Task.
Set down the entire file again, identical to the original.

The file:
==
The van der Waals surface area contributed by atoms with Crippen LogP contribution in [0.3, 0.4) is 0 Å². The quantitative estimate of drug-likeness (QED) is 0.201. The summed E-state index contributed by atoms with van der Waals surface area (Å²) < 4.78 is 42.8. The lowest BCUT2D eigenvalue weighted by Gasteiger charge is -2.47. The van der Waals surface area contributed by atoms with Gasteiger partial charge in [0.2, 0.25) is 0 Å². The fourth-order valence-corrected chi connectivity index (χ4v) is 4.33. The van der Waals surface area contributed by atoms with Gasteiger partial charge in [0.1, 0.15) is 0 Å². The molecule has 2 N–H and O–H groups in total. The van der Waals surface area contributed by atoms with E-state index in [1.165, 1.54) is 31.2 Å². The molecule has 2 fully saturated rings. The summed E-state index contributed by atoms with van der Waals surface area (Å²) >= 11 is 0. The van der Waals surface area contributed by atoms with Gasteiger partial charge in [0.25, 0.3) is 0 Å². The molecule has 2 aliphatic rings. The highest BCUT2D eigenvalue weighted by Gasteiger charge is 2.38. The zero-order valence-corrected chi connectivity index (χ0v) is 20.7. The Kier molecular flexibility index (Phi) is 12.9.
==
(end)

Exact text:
The van der Waals surface area contributed by atoms with Crippen LogP contribution in [0.3, 0.4) is 0 Å². The quantitative estimate of drug-likeness (QED) is 0.201. The summed E-state index contributed by atoms with van der Waals surface area (Å²) < 4.78 is 42.8. The lowest BCUT2D eigenvalue weighted by Gasteiger charge is -2.47. The van der Waals surface area contributed by atoms with Gasteiger partial charge in [0.2, 0.25) is 0 Å². The fourth-order valence-corrected chi connectivity index (χ4v) is 4.33. The van der Waals surface area contributed by atoms with Gasteiger partial charge in [0.1, 0.15) is 0 Å². The molecule has 2 N–H and O–H groups in total. The van der Waals surface area contributed by atoms with E-state index in [1.165, 1.54) is 31.2 Å². The molecule has 2 fully saturated rings. The summed E-state index contributed by atoms with van der Waals surface area (Å²) >= 11 is 0. The van der Waals surface area contributed by atoms with Gasteiger partial charge in [0.25, 0.3) is 0 Å². The molecule has 2 aliphatic rings. The highest BCUT2D eigenvalue weighted by Gasteiger charge is 2.38. The zero-order valence-corrected chi connectivity index (χ0v) is 20.7. The Kier molecular flexibility index (Phi) is 12.9.